A newly discovered type of cell found in the blood and bone marrow is poised to reveal novel and targeted therapeutic approaches for osteoporosis and other skeletal diseases.
Researchers at the Garvan Institute of Medical Research, an Australian biomedical research institute, named the bone cells "osteomorphs," after the Mighty Morphin Power Rangers. In a study published in Cell on Thursday, the cells were said to play a critical role in controlling and maintaining the bone by fusing and forming cells known as osteoclasts that are specialized in breaking down bone tissue.
The research team argues that the discovery of osteomorphs could improve understanding in the field of bone resorption — through which osteoclasts break down bone tissue and release minerals — and lead to findings on underlying mechanisms of bone conditions and their treatments.
Tri Phan, co-senior author of the study and head of the Garvan Institute's Intravital Microscopy and Gene Expression Lab, says the discovery "is a game-changer" because it sheds light on bone biology and "presents significant new inroads for osteoporosis therapy."
In an interview with The Academic Times, Phan noted that anyone can get osteoporosis, which develops as bones become brittle with age, increasing the risk of fracture and mortality.
The discovery also holds potential for addressing the types of cancers that spread to the bone. That will make it important for researchers to understand the biological processes unfolding inside the bone, and particularly as old bone is continuously removed through resorption, researchers will look to study how osteoclasts reabsorb bone.
For the study, the Garvan researchers used experimental models, collaborating with Imperial College London colleagues to develop a method to study osteoclasts in live animal bone in real time. They developed single-cell RNA-sequencing technology specifically for the purposes of studying the new bone cells, then isolated the cells and sequenced the genes that they expressed.
While these cells expressed many genes in common with the osteoclasts from which they came, they also expressed some others. Many of the latter genes are involved in bone diseases, according to Phan. Researchers then deleted 40 genes observed to switch on in osteomorphs in the experimental models. For 17 of them, the deletion impacted both the amount of bone and bone strength, the study shows.
The findings challenge the existing consensus that osteoclasts undergo cell death after completing their function of breaking down bone tissue. Instead of dying, osteoclasts tested in the study broke up into smaller cells that then joined back up to form large osteoclasts. This process, of breaking up and reassembly of these bone-resorbing cells, was dubbed "osteoclasts recycling."
Phan and Michelle McDonald, the study's first author and leader of Garvan’s Bone Microenvironment Group, noted that osteoclasts recycling was entirely new to their team, which hypothesized that the process could increase the lifespan of the cells.
Yet another area where results provide new insights relates to a side effect associated with the osteoporosis treatment denosumab.
"Some individuals who discontinue the osteoporosis treatment denosumab experience a reduction in bone mass and an increase in so-called 'rebound vertebral fractures,'" Phan explained. Additional insights into how osteoporosis medications affect osteomorphs could inform potential improvements to these medications.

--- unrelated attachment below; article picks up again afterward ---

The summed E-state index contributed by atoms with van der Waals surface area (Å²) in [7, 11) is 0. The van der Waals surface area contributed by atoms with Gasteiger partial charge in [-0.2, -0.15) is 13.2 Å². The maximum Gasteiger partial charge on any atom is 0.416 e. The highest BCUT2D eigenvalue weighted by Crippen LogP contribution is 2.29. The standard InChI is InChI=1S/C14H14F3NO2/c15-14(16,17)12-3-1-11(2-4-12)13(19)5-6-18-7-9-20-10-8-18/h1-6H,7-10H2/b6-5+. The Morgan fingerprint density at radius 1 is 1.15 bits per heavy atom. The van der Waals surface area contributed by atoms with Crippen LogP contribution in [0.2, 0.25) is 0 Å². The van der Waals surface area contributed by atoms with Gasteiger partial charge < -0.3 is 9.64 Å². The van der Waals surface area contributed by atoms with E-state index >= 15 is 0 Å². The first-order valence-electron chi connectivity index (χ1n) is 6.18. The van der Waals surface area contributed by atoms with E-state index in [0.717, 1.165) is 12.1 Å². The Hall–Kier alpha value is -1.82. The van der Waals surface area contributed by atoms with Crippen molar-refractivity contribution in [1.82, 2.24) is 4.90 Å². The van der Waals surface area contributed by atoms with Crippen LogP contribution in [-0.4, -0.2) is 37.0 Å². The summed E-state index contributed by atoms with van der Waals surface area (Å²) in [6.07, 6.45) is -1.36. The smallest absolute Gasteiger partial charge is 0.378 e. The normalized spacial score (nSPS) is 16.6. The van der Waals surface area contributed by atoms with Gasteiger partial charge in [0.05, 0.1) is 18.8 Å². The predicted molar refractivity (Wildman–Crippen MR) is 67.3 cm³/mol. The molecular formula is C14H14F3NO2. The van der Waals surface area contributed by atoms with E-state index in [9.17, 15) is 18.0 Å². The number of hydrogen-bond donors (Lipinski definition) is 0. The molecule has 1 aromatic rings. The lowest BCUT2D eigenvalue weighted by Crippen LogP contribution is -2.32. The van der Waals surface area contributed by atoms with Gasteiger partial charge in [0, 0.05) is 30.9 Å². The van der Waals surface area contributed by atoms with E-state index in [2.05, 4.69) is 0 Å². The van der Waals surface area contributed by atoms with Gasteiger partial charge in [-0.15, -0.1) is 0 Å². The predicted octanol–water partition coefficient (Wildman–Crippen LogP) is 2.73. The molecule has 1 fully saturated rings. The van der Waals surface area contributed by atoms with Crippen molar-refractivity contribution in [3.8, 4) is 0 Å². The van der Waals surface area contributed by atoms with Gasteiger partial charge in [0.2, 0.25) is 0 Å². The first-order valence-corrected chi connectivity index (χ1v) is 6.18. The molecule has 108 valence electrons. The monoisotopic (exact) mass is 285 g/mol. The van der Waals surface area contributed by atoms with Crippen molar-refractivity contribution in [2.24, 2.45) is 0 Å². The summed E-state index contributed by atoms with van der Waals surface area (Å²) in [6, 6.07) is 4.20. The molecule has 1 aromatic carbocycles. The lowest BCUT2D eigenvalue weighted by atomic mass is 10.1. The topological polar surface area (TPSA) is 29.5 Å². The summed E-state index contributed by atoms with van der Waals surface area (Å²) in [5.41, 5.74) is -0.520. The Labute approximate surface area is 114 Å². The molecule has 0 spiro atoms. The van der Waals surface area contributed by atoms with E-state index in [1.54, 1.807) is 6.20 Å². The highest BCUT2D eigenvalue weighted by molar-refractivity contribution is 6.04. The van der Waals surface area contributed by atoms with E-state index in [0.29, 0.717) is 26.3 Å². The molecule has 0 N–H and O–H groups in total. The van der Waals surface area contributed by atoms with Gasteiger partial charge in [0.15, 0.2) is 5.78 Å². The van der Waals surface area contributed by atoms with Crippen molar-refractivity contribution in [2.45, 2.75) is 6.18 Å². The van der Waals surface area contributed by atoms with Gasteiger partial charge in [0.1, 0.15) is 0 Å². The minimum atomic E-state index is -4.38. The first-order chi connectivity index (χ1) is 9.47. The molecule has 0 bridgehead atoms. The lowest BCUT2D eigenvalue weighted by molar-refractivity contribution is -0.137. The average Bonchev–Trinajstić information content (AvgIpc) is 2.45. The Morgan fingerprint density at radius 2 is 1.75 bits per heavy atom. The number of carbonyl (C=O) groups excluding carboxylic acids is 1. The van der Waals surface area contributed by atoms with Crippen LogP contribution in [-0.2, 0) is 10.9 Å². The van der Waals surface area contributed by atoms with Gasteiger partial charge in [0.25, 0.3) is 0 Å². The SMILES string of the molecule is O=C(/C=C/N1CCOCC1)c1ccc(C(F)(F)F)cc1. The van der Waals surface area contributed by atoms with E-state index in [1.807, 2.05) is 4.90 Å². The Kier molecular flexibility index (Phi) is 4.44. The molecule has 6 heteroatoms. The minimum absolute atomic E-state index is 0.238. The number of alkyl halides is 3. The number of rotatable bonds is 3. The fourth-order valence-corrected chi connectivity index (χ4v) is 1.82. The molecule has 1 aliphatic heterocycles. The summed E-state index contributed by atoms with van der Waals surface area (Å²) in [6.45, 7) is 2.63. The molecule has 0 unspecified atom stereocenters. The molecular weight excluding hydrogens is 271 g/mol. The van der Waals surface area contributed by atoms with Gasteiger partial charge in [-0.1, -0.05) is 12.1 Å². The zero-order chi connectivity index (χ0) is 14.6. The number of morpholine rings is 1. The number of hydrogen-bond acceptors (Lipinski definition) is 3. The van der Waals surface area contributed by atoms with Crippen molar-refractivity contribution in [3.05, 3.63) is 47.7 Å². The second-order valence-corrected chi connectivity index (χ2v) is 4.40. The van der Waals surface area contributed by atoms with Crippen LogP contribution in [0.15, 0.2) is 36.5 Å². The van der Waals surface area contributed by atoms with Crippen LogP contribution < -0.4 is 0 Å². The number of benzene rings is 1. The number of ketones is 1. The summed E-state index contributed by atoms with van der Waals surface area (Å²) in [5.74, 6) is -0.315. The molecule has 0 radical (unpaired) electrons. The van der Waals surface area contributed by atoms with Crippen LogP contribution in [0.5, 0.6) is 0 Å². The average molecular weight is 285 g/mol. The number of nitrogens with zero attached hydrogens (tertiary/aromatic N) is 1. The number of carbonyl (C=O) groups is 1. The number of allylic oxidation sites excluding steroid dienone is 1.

The study has also opened multiple new lines of research. Genes that switched on in osteomorphs offer numerous leads "in terms of trying to understand what other molecules are important in the regulation of bone," Phan said.
The Garvan Institute is already looking to hire a research officer/postdoctoral researcher whose responsibilities will include performing and analyzing flow cytometry experiments of the new type of bone cell in mouse and clinical studies. The immediate next step for Phan is to understand whether osteomorphs could be significant in the activation of cancer. Researchers plan to introduce cancer models into their system to see how the observed processes play out in live animals.
“We’re putting a whole animal that is alive under the microscope and seeing how everything is moving around and interacting,” Phan said. “That will be the key thing moving forward to understand how cancer cells, for example, might interact with the cells inside the bone."
Another area for further research is the role of osteomorphs in autoimmune diseases, such as rheumatoid arthritis, as Phan says these new cells' dysregulation could be causing bone destruction in the joints.
The study, "Osteoclasts recycle via osteomorphs during RANKL-stimulated bone resorption," was published in Cell on Feb. 25. The authors of the study were Michelle M. McDonald, Weng Hua Khoo, Ya Xiao, Jad Zamerli, Peter Thatcher, Wunna Kyaw, Karrnan Pathmanandavel, Abigail K. Grootveld, Imogen Moran, Danyal Butt, Akira Nguyen, Sean Warren, Sindhu T. Mohanty, Niall Byrne, Rachael L. Terry, Marija K. Simic, Ryan Chai, Julian M.W. Quinn, Scott E. Youlten, Jessica A. Pettitt. David, Abi-Hanna, Paul Timpson, Paul A. Baldock, Michael J. Rogers, Robert Brink, Peter I. Croucher, and Tri Giang Phan, The Garvan Insitute of Medical Research; Pei Ying Ng and Nathan J. Pavlos, University of Western Australia; Maté Biro, University of New South Wales; Natalie C. Butterfield, Siobhan E. Guilfoyle, Davide Komla-Ebri, Michael R.G. Dack, Hannah F. Dewhurst, John G. Logan, Graham R. Williams, and J.H. Duncan Bassett, Imperial College London; Yongxiao Li, The Australian National University; Rohit Jain and Wolfgang Weninger, University of Sydney; Mischa Lundberg and John P. Kemp, University of Queensland; Shuting Sun and Frank H. Ebetino, Biovinc; and Woei Ming Lee, The Australian National University.